(UPI) -- A new report about the Los Angeles Sheriff Department’s Canine Special Detail found that every single one of the unit’s dog bite victims in the first six months of 2013 was either black or Latino.
The number of minority individuals bitten by police dogs rose dramatically from 2004 to 2012 and the urban areas of Century, City of Industry, Compton, Lakewood, and South LA/Lennox, experienced more dog bites than 21 other agencies or stations combined over the last nine years.
According to the report, released by the Police Assessment Resource Center (PARC): "Victims of the dog bites are almost universally African-American and Latino.”
Dog bites cause injuries at far higher rates than other weapons, such as batons, tear gas, and guns. A federal judge describes the pressure from a dog bite as equivalent to “a car tire running over a body part” in the report.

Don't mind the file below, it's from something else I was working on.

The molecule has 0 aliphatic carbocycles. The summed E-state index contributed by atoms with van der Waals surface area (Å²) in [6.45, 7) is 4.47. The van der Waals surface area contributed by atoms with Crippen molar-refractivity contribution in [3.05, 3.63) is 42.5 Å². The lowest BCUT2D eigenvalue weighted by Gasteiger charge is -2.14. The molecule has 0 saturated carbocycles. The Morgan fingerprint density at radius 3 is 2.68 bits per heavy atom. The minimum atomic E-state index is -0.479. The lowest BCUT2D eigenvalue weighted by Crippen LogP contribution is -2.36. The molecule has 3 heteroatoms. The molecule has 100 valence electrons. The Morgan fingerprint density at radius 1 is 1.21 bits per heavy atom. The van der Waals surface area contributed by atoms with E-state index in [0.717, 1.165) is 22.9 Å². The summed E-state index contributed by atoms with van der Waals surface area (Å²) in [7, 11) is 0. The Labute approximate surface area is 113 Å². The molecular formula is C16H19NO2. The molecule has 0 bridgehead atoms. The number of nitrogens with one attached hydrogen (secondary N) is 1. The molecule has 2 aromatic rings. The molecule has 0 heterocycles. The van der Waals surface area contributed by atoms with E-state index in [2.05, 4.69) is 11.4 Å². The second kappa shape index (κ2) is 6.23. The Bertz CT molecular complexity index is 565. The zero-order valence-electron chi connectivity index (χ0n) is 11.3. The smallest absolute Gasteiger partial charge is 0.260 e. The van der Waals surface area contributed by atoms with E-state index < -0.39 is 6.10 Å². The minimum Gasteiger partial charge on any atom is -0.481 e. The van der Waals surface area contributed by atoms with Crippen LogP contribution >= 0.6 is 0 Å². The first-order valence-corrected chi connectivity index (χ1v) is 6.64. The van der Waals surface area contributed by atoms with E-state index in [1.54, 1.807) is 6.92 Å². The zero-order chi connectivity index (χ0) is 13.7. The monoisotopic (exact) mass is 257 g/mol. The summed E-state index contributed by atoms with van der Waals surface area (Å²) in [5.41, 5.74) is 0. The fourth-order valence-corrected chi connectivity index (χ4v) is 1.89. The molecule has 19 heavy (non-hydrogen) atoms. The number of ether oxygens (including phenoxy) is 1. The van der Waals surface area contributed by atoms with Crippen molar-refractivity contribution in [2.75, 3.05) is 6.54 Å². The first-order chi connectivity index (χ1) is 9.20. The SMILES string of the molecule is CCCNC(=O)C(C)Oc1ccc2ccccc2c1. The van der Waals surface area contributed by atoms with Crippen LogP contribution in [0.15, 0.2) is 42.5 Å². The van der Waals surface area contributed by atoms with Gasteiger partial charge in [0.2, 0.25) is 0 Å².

Merrick Bobb, executive director of PARC, believes that the LASD's K-9 unit is simply being deployed too often. Bobb said that PARC staff members are seeing "a trend to use canines in circumstances where lesser force had been used in the past...We believe that the handlers have been too quick to use dog bites in some situations where other, potentially less damaging force is available."
It’s probably safe to assume that all of the people who have already been bitten by a police dog this year share his opinion.